The Bournemouth and Poole College’s poor compliance with the Freedom of Information Act continues, having failed to reply to internal review requests after almost a year

(Post made at 1618 UK BST time on 6 Jun 2018 in a personal capacity.  Please see here for important background and disclosure of interests).

The Bournemouth and Poole College is extremely late in responding to two Freedom of Information Act internal reviews:

How often have fire drills taken place at the Centre for Wessex Young Musicians? 

(see here).


Discrepancies in information given by College about communicating Wessex Youth Orchestra rehearsal dates to schools

(see here).

In each case, the ICO (Information Commissioner’s Office) guidance is that internal review requests should be responded to within 20 working days (or 40 days but only in exceptional circumstances).  The requests were made almost a year ago in each case (on 29 June and 6 July 2017 respectively).

This is not the first example of poor compliance by the Bournemouth and Poole College with the spirit and letter of the Freedom of Information Act.  As stated in my internal review request of 6 July 2017:

Your organisation is publicly funded, and your website includes “The Bournemouth & Poole College have policies and guidelines which ensure we follow best practice.” See
Yet you have been late on several occasions with Freedom of Information request responses (this one and F0086), and your organisation has been shown to have made false statements (your two responses of 30 May 2017 to F0086, in both of which you claimed that there was no WYO Rehearsal Schedule for Summer 2017, yet you finally admitted on 6 June 2017 that such a schedule did exist and supplied it to me). See
These failings do not meet best practice. In my view, your refusal now to answer this Freedom of Information request is unlikely to enhance the College’s reputation. The purpose of my request is to clear up significant discrepancies between your previous FOIA responses and other documents supplied to me by the College. Surely best practice (as the College claims to follow) would be to explain and resolve these discrepancies, rather than simply ignoring them?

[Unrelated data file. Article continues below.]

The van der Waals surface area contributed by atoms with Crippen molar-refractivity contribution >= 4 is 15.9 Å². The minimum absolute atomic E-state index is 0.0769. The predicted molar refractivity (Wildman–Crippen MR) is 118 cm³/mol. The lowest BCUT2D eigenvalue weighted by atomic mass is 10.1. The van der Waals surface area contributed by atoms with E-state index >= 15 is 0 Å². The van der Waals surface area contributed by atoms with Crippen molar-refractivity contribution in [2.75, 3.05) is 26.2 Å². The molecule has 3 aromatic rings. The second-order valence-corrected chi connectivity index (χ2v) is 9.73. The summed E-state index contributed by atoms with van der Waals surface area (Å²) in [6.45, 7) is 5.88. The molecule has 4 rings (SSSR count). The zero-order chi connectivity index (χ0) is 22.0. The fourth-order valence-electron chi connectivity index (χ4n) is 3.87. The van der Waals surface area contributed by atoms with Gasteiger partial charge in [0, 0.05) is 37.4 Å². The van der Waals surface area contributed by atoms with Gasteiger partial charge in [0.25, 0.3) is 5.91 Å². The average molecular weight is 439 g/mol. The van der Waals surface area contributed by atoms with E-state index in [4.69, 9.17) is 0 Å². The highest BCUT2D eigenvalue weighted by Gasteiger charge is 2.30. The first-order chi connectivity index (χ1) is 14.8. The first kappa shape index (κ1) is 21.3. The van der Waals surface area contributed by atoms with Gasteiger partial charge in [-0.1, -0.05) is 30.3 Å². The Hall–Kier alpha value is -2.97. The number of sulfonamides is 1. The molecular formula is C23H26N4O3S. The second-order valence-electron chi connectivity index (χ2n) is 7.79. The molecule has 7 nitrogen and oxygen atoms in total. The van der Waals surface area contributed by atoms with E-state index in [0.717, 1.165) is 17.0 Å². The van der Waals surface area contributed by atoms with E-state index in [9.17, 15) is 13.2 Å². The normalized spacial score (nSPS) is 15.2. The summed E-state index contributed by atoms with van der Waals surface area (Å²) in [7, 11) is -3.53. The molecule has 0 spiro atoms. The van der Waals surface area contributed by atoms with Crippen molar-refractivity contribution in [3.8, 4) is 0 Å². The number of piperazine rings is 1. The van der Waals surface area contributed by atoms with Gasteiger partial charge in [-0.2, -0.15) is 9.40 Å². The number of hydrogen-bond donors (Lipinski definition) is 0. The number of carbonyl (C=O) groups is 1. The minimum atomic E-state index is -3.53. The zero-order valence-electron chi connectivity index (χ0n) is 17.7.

Asking an educational establishment which receives public funding, and is also a registered charity, to be truthful and to explain contradictions in different documents it provides, cannot be said to be “causing disruption” or “harassing a public authority”. The public, Ofsted and the Charity Commission have a right to expect the Bournemouth and Poole College to be truthful in its communications, and to clear up any discrepancies or mistakes promptly. I hope you agree that as an educational establishment the College should be committed to supplying honest and non contradictory answers to the community it serves.

As someone at the What Do They Know website commented about the above delays:

Don’t forget that, if an authority delays its Internal Review response in such an egregious manner, you can also directly complain to the Information Commissioner’s Office.

Egregious means “outstandingly bad, shocking” which I think is a fair representation of the College’s behaviour in delaying the responses so long.

I hope a complaint to the ICO won’t be necessary.

PS I have just noticed that the College is almost 2 years (!!) late in responding to an internal review request made on 15 August 2016, see here.

One thought on “The Bournemouth and Poole College’s poor compliance with the Freedom of Information Act continues, having failed to reply to internal review requests after almost a year

  1. The College eventually replied to my requests (on 25 June 2018 to my request of 6 July 2017, with a partial response – claiming that they had relied on the memory of one person, who had been mistaken, and on 5 July 2018 to my request of 29 June 2017, with a response that I find very unconvincing: that they do not hold information about the dates on which fire drills were held because until very recently they did not record the dates of fire drills …)!. Anyway, progress in that at least they have – eventually – replied, even if only partially.


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